Why do some websites seem to magically make us want to click “add to cart” and others leave us cold? The answer lies in psychology.
Whether you frame it as an art to perfect or the science of what makes people tick, psychology can motivate people to take action. In fact, persuasive writers have used techniques based in psychology to influence people since at least .
These 10 can help you harness the power of the unconscious to drive the results you want.
Repetition also is called “illusory truth.” It’s the notion that something repeated frequently feels more truthful and accurate to us — and it’s backed by study findings from the .
To apply this idea to your copywriting, create several benefit or fact statements about a product, service or company. Then, consistently weave them throughout the copy you create. This involves repetition both within a single piece and across the entire spectrum of works to reiterate the same points.
Rhymes piggyback on repetition by using sounds that repeat in patterns. Our minds remember patterns more easily than other information, which is probably why you forget a dentist appointment but can recall every lyric from your favorite band’s songs.
Rhyming schemes are a memorization tactic, too. Planted subtly within copy, such a rhyme can create the seed of an idea. This is precisely why so many television and radio commercials feature jingles. The best ones have you singing along, even if you don’t need the product or service. You can experiment by adding rhyming patterns into advertising copy or inserting short, rhyming phrases in headlines.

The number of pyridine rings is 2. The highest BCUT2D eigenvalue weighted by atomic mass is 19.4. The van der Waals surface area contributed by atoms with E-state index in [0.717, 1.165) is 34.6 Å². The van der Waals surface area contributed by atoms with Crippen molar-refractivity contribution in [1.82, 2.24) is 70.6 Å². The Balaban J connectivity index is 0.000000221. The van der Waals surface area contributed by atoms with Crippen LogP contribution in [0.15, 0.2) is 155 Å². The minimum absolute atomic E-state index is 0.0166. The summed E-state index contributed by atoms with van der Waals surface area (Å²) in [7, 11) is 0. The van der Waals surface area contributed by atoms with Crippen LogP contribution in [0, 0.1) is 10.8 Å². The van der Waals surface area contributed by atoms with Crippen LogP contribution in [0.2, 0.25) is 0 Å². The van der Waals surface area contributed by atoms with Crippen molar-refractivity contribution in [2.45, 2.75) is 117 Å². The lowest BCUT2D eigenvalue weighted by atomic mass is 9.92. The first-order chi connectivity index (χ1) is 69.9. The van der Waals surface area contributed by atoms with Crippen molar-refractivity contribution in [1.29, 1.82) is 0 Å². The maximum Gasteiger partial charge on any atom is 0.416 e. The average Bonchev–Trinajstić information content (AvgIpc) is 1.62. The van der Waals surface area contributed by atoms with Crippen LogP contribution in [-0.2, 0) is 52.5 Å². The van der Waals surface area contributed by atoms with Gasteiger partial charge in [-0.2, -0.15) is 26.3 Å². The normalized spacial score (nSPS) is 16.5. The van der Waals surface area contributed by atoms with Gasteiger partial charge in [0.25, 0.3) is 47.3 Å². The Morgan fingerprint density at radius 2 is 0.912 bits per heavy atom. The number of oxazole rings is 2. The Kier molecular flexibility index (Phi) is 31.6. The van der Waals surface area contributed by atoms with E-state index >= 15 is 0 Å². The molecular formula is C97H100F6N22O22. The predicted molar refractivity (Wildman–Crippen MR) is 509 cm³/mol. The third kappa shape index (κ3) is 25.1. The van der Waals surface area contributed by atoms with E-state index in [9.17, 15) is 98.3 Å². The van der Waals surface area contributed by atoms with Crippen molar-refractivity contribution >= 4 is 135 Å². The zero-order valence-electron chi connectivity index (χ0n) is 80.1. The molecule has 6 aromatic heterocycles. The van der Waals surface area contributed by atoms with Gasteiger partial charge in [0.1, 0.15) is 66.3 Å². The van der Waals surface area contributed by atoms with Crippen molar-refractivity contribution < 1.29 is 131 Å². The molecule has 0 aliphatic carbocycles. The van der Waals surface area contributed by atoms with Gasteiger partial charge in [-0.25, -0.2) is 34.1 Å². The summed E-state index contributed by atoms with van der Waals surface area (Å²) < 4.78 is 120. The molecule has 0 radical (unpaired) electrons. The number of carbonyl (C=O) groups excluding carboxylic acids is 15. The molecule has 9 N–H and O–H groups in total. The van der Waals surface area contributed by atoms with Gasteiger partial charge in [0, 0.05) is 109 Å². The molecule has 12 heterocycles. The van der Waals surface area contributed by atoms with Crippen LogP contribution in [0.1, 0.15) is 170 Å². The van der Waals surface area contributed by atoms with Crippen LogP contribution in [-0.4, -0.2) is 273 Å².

3. Action verbs.
Action verbs imply urgency, motion and positivity. Passive voice slows down the copy and kills any energy within the words. Choose rich, imaginative active verbs whenever possible. A laundry detergent doesn’t simply clean clothes, it freshens and brightens them. A consulting firm doesn’t just offer business advice to help you make money, it develops action plans so you can vault over your competition.
Evocative action verbs form the basis of all good copy and are a writer’s best friends. If you struggle to find such words when you’re in the middle of a project, make lists of possible words and jot down verbs that strike your fancy as you surf the web or read journals. Soon, you’ll have your own personal lexicon of energy-packed super verbs.
Justification offers a plausible reason behind your call to action. In copywriting, it taps into unconscious mental scripts and shorthands that enable you to rationalize your own actions.
If someone cuts in line in front of you at the ATM and murmurs, “Excuse me, may I go first? My grandmother is waiting at the pharmacy counter and I need to get some cash quick to pay for her medicine,” you probably won’t put up much of a fuss. This particular justification taps into your cultural programming to show empathy toward the elderly and the sick.
It’s a little trickier to code this psychological technique into your copy, but writers will find great success when they do it well. L’Oreal Paris cosmetics used this technique in its “Because I’m worth it” campaign. The commercials and print ads played on women’s feelings of self worth and celebrated the brand’s products as a way to act on that justified belief.